Skip to main content

2014 San Diego Asian Film Festival

KANO: SDAFF 2014’s Baseball Doubleheader

Posted November 13th, 2014 by Dr. Craig D. Reid in Guest Post

kano movie teamLast night’s (Nov. 12) screening of the Taiwanese baseball film Kano made you feel like you were at a real game…both run for three hours…accept last night we got to see all the highlights. There were also hotdogs in the UltraStar lobby for those that wanted a more be-at-the-ballpark feel. What the film lacked were players spitting up buckets of sputum in the dugout and field, hotshots constantly doing the M.J. Jackson grab, crazy beards and moustaches, and players carrying big butts and heavy paychecks…in other words, this  true-story featured players engulfed in real passion toward their sport.

Set in the Southern Taiwan county of Chia-yi (Kagi in Japanese) in 1931, when Taiwan was a Chinese province under the paralyzing rule of Japan (1895-1945), the film tells the story of how a bunch of loser, high school farm boys from Kano (an abbreviated name for the Kagi Agricultural and Forestry Public School), within one year, went from zeroes to heroes, when they reached the finals of Japan’s highly touted national high school baseball championships in Koshien.

kano real teamTaiwan was ceded to Japan after the Chinese Ching dynasty lost the First Sino-Japanese war (1894-1895). So considering the time in history, what was even more amazing about Kano was that they were not only a multicultural, team of three races…five Japanese, four Han Chinese and three Taiwanese aborigines (only one Japanese player was in the team’s starting nine)…but their inspired and spirited performance also laid the foundation for Taiwan’s professional sports development program. Talk about a lot being placed on the shoulders of 12 high school kids.

If you didn’t know any better, you’d think that the Japanese were super friendly and benevolent to their captors, if you will, and the Taiwanese were cool with their situation. When I lived in Taiwan back in the ’70s, there was a still a sector of the population that felt Taiwan grew and prospered under Japanese rule. So at the end of the day (by the way, screenwriters constantly say this), the film is about how these underdogs won-over their rulers not by winning the game but by winning their hearts, as each player played their hearts out…a true, gritty, blood and guts, crawl across the finish line if they have to, performance…something a culture seeped in samurai tradition could admire and respect.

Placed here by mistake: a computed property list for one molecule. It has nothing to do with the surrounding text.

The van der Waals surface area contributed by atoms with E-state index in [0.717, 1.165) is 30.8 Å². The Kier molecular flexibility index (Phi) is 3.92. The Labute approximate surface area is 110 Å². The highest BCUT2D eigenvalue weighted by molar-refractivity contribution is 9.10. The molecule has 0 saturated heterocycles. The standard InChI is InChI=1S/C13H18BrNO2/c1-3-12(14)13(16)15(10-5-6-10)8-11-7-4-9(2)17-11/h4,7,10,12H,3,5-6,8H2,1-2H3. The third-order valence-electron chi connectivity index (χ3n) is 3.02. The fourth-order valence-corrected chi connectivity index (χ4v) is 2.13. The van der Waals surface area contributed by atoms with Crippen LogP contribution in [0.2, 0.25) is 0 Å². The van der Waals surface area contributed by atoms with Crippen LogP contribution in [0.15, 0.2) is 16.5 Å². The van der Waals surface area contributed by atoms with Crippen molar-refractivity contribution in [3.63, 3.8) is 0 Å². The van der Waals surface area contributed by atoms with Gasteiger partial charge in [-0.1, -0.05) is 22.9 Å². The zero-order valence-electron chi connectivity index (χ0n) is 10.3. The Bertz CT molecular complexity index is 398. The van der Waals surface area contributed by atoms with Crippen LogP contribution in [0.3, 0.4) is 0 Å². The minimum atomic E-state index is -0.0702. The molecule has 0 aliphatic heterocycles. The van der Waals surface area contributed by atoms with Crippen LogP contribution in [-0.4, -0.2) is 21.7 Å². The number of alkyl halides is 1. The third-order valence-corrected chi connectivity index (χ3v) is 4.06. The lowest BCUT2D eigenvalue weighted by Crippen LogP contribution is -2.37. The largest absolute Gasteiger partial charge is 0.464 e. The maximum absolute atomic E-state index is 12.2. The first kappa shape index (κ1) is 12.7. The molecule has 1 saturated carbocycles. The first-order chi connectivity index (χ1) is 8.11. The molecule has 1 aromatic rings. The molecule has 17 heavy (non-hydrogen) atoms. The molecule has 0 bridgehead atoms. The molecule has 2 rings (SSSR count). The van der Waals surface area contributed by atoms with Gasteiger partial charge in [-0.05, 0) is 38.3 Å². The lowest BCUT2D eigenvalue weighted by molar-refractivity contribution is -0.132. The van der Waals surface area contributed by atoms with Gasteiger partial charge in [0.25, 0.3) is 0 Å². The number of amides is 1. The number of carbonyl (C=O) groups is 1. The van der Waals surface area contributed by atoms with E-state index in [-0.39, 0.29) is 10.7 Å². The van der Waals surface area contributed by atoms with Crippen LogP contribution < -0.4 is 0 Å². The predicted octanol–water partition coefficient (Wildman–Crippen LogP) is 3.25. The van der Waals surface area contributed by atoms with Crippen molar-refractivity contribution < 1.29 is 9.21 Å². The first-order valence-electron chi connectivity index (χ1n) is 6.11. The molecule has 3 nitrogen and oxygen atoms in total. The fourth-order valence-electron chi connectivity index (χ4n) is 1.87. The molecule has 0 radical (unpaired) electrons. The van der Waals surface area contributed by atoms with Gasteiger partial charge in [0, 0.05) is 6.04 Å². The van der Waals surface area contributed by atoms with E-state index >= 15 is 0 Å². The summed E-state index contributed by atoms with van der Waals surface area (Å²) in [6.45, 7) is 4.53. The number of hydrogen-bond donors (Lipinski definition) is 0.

At the core of these rascally, happy go-lucky kids is their Japanese coach Kondo, who was shamed at the high school level of coaching in Japan, and moved to Taiwan to start anew as a bookkeeper teacher at Kano. Kondo reluctantly agrees to teach baseball in gym class but his passion for the sport clicks on as he trains the participants like they were a real team, using his tough as nails, uber-disciplined approach to coaching.

Suddenly, each player becomes each player’s best friends…think black and white athletes being best friends in 1950s Alabama to measure that significance. After a grueling game played in the pouring rain and muddy, grassless field against South Taiwan’s best high school baseball team made up of all Japanese nationals, pure golden magic occurs…lights, camera, action…even if you’re not into baseball, it’s Rocky time as you also get caught up in dreaming the impossible dream.

The use of papaya fruit as a means for the players to understand how each team member can support the other regardless of any situation, comes to a fruitful comical climax in the final games. It’s a bit out of place, but cheers to the botanical try.

The beautiful thing about this film, is that the players were not trying to prove that they being the downtrodden, second-class citizens being ruled by Japan are as good or better than any Japanese, they’re simply just baseball players that will do anything to win fairly and not do it as a tool to thumb up their noses at anyone…like we constantly see in American high school sports. It would be great if there was a shorter version of Kano out there that could be required viewing in high school gym classes in America…so they could learn the true art of what it is to be a team literally against all odds, and not do it for that scholarship, and the fame and fortune of a pro-career.

Famous Japanese playwright Kan Kikuchi was noted as saying, “Seeing the homelanders (Japanese), islanders (Taiwanese) and Taksago (aborigines) working together in harmony despite their racial differences really moved me to tears.” Kano was even dubbed by the Japanese press as champions of all under heaven.